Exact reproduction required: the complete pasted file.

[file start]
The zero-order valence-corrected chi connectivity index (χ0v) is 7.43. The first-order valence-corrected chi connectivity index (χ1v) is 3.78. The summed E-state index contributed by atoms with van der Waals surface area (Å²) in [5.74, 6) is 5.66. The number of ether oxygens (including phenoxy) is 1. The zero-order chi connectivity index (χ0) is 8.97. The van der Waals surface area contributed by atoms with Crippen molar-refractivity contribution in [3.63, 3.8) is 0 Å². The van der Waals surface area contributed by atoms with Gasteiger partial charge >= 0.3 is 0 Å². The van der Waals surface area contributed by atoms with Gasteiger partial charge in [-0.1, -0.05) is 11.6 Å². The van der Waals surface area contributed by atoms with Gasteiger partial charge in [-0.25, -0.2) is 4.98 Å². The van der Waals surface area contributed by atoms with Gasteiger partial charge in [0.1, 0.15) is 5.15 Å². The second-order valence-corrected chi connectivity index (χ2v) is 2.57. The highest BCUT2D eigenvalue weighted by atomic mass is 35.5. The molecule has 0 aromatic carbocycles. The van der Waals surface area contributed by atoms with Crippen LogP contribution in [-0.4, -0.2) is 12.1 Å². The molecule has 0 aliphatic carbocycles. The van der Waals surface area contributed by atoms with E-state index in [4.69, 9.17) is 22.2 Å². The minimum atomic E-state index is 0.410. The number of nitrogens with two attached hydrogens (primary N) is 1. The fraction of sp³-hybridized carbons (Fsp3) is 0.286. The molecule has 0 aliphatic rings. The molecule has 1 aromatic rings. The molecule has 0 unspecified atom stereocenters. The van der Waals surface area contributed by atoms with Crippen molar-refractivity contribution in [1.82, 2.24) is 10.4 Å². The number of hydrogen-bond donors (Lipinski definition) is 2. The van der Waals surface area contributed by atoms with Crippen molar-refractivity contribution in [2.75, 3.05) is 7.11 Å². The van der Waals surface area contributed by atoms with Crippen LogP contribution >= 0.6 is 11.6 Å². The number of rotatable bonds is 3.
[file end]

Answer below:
The zero-order valence-corrected chi connectivity index (χ0v) is 7.43. The first-order valence-corrected chi connectivity index (χ1v) is 3.78. The summed E-state index contributed by atoms with van der Waals surface area (Å²) in [5.74, 6) is 5.66. The number of ether oxygens (including phenoxy) is 1. The zero-order chi connectivity index (χ0) is 8.97. The van der Waals surface area contributed by atoms with Crippen molar-refractivity contribution in [3.63, 3.8) is 0 Å². The van der Waals surface area contributed by atoms with Gasteiger partial charge >= 0.3 is 0 Å². The van der Waals surface area contributed by atoms with Gasteiger partial charge in [-0.1, -0.05) is 11.6 Å². The van der Waals surface area contributed by atoms with Gasteiger partial charge in [-0.25, -0.2) is 4.98 Å². The van der Waals surface area contributed by atoms with Gasteiger partial charge in [0.1, 0.15) is 5.15 Å². The second-order valence-corrected chi connectivity index (χ2v) is 2.57. The highest BCUT2D eigenvalue weighted by atomic mass is 35.5. The molecule has 0 aromatic carbocycles. The van der Waals surface area contributed by atoms with Crippen LogP contribution in [-0.4, -0.2) is 12.1 Å². The molecule has 0 aliphatic carbocycles. The van der Waals surface area contributed by atoms with E-state index in [4.69, 9.17) is 22.2 Å². The minimum atomic E-state index is 0.410. The number of nitrogens with two attached hydrogens (primary N) is 1. The fraction of sp³-hybridized carbons (Fsp3) is 0.286. The molecule has 0 aliphatic rings. The molecule has 1 aromatic rings. The molecule has 0 unspecified atom stereocenters. The van der Waals surface area contributed by atoms with Crippen molar-refractivity contribution in [1.82, 2.24) is 10.4 Å². The number of hydrogen-bond donors (Lipinski definition) is 2. The van der Waals surface area contributed by atoms with Crippen molar-refractivity contribution in [2.75, 3.05) is 7.11 Å². The van der Waals surface area contributed by atoms with Crippen LogP contribution >= 0.6 is 11.6 Å². The number of rotatable bonds is 3.